on 3/30/2009 2:54 AM (ET) Ron wrote the following:
I don't know. I've never used any tool to cut out a windshield nor plan
to do so. I'll take it to an auto glass shop if I need to cut out a
Anyway, I was just pointing out the location of the HF tool for someone
who was looking for it at HF.
Apparently, it has been removed from the HF site, so it is a moot subject.
I was an auto glass installer for over 20 yrs and Fein came out with
that tool in the early to mid 80's for windshield removal on cars like
the Audi 5000 and the Ford Taruas. Windshields that couldn't be
removed with the common cutout tool, the cold knife. Up until 2002 I
was still using a "Fien knife". It wasn't until a couple of yrs ago
that I saw it advertised as the "Multimaster". To this day I still
have one in my tool collection that I paid over $400.00 for. HF sells
some tools that are OK for limited use, but I guarantee you that
"Multimaster" from HF is a POS that would probably break the first
time that you used it.
Agreed that infomercials can be irritating. Some commercials too. But it
might not be appropriate to paint the product with the stupidity of the
Here's an interesting review and product testing of SHAMWOW! By Popular
Spoiler: Shamwow actually works!
('Course I bought a set of 4 microfiber towels at HF for a couple of
Though generally I'll say that one should always go somewhere other
than HF for tools, the truth is every once in a while they have a
Couple of years ago, I erected a large metal building. There was the
need to drill many thousands of small holes. At just the right time HF
sent me a flyer with a listing basically for the sized bit I needed,
bag of 50 for about $10. I figured what the heck, I'd only loose $20
so I ordered two packs (that gave me 200 bits, since these were double
Well, the building is up. One pack is still unopened. The other pack
is almost full. Some of the bits that I used when I first started are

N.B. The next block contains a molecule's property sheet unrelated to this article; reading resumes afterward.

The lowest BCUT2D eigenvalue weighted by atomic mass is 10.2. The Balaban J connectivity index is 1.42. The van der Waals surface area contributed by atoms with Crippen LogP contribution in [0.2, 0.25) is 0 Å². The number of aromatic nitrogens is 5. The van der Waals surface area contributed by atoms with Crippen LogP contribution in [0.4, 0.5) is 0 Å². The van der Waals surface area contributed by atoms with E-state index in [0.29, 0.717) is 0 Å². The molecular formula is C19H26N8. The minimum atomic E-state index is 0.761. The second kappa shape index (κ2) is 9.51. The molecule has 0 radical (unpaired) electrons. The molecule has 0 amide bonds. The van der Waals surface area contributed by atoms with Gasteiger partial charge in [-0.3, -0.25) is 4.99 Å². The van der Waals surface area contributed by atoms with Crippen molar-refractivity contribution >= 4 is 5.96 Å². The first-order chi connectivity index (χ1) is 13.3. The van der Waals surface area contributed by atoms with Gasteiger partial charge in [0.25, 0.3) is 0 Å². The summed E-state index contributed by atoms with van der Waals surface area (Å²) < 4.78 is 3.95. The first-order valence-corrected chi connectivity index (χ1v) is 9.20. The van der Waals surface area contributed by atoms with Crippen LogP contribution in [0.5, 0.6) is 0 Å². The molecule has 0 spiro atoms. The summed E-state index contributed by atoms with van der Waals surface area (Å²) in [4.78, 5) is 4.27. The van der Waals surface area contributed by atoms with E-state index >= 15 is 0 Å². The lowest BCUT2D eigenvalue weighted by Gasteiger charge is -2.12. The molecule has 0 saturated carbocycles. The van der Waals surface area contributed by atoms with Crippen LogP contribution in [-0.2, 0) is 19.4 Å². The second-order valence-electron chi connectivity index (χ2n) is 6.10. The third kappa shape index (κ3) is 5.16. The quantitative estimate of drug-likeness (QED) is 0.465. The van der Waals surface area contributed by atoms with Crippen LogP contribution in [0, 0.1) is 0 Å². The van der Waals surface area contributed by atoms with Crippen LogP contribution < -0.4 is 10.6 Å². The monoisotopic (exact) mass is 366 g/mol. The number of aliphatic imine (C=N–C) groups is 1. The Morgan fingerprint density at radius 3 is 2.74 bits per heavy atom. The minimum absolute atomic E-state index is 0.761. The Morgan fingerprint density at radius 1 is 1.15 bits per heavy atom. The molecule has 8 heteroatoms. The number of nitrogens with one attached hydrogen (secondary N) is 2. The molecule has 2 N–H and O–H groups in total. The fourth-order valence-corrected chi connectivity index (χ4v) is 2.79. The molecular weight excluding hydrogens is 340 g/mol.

still being used now, the only ones that failed were ones that I
broke! Some of the blasted best drill bits I've ever bought, and I
paid a couple of pennies for each one. Heck, at this rate I'll die and
still not have opened that second pack... (And I use a lot of drill
But, bottom line, usually one gets what one pays for. Buy cheap, get
cheap. My HF Rayobi 18V drills... (Got to do the building too) were
intended to last the project and be tossed at the end (I do have
other, perhaps better ones but wanted two identical units to optimize
battery usage). Both still work, though two of the battery packs are
long dead. Good deal? Well, OK, but not great. But a Millwalkee
(spelled wrong!) that I got at the same time, for twice as much lasted
how long: half way though the construction. Burned out the motor.
Replaced the motor. Burned it out again four days latter. Oops, not a
question are specifically designed for drilling thinner stocks (such
as sheet metal, what I use them for). The chuck must clamp on a smooth
(or hexed) shank, not the cutting portions of the bit. Most chucks
only have about a half inch of space behind the point where they clamp
on teh bit, so the size is limited for that reason.
The Fein vibrating saw (like a Stryker cast saw) is a total waste of
money if it is not variable speed. You will burn out the expansive
blades and sanding pads at an alarming rate on most jobs, where the
lower speed works well.
Here's a comparison review of a number of oscillating tools. To the
people that have used a Fein it comes as no surprise that it was
considered the best of the bunch and worth the price.
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